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    Taxes Tax forms

    Taxes can sometimes feel like an unruly maze, with the path to understanding buried beneath complex terminology. However, mastering two key concepts, deductions and credits, can go a long way in helping you minimize your tax bill. What is the rule of thumb to remember? Deductions are beneficial, but credits are your real game-changers.

    Decoding Deductions and Credits

    In the world of taxation, deductions serve to lower your taxable income. Take, for instance, the act of contributing $2,000 into your 401k; this means you bypass tax on that $2,000.

    On the other hand, tax credits are a direct way to offset your tax bill. Suppose you qualify for a $1,000 tax credit. This essentially means you save $1,000 off your tax bill. This fundamental difference makes tax credits not only superior but also more elusive.

    The icing on the tax cake? Some tax credits are refundable, leading to a tax refund that surpasses the tax you owe.

    Tax Credits Explained with a Shopping Analogy

    Consider your shopping trips to Kohl’s. Kohl’s reward system, known as Kohl’s Cash, sets it apart. This discount system is an excellent metaphor for tax credits.

    You earn Kohl’s Cash on shopping trips, a $10 coupon that tempts you to return. When you do and spend $50 on your next shopping spree, your total comes down to $40, thanks to your Kohl’s Cash. Tax credits operate similarly. A tax bill of $1000 is reduced to $400 with a $600 tax credit.

    The catch with Kohl’s Cash is that it doesn’t offer real money value. If you spend only $5 out of the $10, you lose the remaining $5. The same is valid for tax credits. You do not keep the unused portion of a tax credit.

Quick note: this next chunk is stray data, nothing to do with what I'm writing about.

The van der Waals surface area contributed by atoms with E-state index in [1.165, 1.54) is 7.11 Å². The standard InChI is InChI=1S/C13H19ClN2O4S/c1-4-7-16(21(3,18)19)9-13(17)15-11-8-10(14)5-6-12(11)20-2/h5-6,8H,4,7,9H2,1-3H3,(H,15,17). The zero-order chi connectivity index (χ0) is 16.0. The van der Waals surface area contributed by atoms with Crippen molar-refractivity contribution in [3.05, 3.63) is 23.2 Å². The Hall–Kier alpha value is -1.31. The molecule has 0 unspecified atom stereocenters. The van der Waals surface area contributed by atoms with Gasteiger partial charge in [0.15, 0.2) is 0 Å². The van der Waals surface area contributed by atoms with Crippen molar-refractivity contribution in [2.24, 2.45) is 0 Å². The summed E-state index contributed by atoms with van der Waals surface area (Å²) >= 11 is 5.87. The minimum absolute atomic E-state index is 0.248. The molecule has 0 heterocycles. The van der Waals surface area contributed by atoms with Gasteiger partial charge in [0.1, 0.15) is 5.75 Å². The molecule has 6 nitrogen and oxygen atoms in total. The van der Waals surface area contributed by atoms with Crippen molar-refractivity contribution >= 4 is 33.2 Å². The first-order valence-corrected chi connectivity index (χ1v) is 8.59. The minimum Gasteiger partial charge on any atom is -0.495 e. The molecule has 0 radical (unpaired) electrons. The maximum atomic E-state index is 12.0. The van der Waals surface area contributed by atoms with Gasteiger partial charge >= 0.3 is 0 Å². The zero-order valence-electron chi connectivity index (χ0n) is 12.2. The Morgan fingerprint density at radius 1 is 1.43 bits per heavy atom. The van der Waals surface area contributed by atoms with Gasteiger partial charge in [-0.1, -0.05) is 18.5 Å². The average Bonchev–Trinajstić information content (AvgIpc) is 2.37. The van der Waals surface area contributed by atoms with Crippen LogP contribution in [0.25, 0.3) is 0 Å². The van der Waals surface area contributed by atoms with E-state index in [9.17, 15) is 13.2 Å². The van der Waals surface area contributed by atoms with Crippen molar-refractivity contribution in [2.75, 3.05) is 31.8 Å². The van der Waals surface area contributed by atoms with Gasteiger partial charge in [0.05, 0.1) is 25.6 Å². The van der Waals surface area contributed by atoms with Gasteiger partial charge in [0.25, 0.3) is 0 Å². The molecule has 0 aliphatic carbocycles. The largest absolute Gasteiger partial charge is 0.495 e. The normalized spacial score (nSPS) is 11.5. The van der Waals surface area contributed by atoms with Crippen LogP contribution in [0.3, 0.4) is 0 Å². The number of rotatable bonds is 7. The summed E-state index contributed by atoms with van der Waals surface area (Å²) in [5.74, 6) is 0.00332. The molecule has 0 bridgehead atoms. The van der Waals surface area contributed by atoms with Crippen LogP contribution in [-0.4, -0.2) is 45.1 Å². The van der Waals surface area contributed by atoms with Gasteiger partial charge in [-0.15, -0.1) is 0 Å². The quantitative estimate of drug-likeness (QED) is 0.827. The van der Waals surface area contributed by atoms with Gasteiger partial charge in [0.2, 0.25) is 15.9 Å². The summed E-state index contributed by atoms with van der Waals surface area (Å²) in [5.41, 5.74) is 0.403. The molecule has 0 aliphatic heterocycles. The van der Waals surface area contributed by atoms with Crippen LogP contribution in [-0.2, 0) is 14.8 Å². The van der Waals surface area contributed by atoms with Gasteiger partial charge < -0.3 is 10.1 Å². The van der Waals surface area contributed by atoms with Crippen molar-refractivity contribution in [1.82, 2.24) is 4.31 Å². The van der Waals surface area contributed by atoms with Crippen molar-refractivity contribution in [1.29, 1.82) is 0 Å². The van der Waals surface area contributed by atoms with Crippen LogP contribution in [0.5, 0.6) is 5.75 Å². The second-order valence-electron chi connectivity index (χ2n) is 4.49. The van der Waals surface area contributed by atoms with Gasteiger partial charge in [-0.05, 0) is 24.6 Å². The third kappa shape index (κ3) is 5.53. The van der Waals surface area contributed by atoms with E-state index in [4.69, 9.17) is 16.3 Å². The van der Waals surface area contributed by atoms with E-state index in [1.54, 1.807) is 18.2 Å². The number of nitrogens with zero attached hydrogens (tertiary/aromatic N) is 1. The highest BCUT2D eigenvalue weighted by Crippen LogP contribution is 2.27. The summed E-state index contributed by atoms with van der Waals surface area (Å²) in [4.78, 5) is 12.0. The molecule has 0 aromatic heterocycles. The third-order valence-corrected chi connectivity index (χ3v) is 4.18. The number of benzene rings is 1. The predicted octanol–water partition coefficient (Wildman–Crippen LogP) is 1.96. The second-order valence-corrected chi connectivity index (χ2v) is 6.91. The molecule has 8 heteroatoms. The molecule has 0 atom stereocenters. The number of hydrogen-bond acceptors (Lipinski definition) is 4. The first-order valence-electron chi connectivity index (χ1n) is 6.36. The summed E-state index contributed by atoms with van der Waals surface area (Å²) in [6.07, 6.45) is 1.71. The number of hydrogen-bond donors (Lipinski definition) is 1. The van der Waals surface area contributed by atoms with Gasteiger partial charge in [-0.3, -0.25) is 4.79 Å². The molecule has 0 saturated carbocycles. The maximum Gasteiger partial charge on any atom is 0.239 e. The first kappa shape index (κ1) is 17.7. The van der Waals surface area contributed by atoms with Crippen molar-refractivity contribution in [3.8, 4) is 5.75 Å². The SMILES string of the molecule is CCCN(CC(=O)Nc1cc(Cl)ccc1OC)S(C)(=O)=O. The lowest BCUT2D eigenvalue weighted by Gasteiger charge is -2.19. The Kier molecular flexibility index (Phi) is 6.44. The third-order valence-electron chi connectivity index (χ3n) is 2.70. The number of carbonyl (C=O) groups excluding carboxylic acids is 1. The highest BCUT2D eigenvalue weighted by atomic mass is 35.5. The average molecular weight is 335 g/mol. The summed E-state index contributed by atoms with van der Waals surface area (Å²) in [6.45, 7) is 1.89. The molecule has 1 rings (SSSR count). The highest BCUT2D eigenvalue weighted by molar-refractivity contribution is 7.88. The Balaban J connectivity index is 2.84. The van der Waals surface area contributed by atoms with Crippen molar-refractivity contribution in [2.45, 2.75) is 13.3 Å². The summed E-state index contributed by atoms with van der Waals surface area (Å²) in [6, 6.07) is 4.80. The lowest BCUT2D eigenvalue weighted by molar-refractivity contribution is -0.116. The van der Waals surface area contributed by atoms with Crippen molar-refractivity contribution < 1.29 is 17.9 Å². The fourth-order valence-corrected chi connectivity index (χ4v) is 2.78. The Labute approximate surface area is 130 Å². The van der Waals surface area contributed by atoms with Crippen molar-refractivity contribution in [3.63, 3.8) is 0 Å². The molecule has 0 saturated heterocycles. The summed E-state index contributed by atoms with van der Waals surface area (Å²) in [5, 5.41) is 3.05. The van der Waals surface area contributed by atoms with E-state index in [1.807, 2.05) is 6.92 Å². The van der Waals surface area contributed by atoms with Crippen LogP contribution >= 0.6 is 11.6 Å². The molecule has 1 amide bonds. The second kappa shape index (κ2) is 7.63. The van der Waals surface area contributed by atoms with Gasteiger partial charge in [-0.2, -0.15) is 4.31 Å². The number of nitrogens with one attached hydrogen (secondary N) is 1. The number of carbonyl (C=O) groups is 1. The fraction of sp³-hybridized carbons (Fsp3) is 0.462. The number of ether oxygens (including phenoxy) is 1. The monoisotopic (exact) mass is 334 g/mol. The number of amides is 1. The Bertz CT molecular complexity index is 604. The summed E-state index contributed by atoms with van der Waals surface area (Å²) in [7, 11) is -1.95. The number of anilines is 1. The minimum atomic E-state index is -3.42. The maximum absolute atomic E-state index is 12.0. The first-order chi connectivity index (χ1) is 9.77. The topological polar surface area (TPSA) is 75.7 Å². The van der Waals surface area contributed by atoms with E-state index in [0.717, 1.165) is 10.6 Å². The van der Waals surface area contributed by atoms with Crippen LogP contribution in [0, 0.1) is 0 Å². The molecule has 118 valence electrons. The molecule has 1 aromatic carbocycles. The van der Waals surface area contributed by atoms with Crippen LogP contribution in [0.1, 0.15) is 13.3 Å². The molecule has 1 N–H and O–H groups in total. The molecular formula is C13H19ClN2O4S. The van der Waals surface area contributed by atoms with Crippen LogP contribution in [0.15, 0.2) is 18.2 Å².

However, refundable tax credits are more generous. If you have a $1500 tax credit but only owe $1000 in tax, you will receive the extra $500 as a refund. The Earned Income Tax Credit, designed for mid to low-income families with earned income, is a well-known refundable credit. While some tax credits are refundable, most aren’t, limiting you to offset only the tax you owe.

    Navigating Tax Deductions: Standard versus Itemized

    Unlike tax credits, tax deductions lower your taxable income. As explained before, contributing to your 401k is a deduction.

    When filing your taxes, you have two options: a standard deduction or itemizing your deductions. The latter involves tallying your deductible expenses to calculate your total deduction. The standard deduction offers simplicity. If you’re single, you can claim a $13,850 deduction, regardless of your costs. For married couples, this value doubles to $27,700.

    Naturally, you’d opt for the higher value, which, for most families, happens to be the standard deduction.

    What Qualifies as a Deductible Expense?

    Several ordinary expenses qualify for itemization, including charitable contributions, medical payments (above 10% of your income), mortgage interest and points, and state, local, or sales tax. Given the high standard deduction, many average-income households find reaching $27,700 in such expenses challenging.

    The Added Value of Certain Deductions

    Certain deductions, known as ‘above the line,’ offer distinct benefits. They decrease your Adjusted Gross Income (AGI), potentially qualifying you for tax credits and lowering student loan payments. Plus, they’re applied on top of your chosen standard or itemized deduction.

    Some of these ‘above the line’ deductions include:

    • Employer-sponsored health insurance
    • Traditional 401k, 403b, IRA, or other tax-deferred retirement savings
    • Health Savings Accounts (HSA)
    • Flexible Savings Accounts (FSA)
    • Dependent Care FSA
    • Student Loan Interest

    Navigating your taxes can be complex, and having an experienced tax preparer in your corner is crucial. They should scrutinize your past year’s financial activities and provide clear guidance for the current year.

    At Family Life Financial Planning, we’re dedicated to assisting you in making proactive decisions to lower your tax bill. Contact us today, and let’s turn tax confusion into tax savings.



    IRS explanation of deductions

    For informational purposes only. It is important to consult a professional before implementing any strategies or ideas.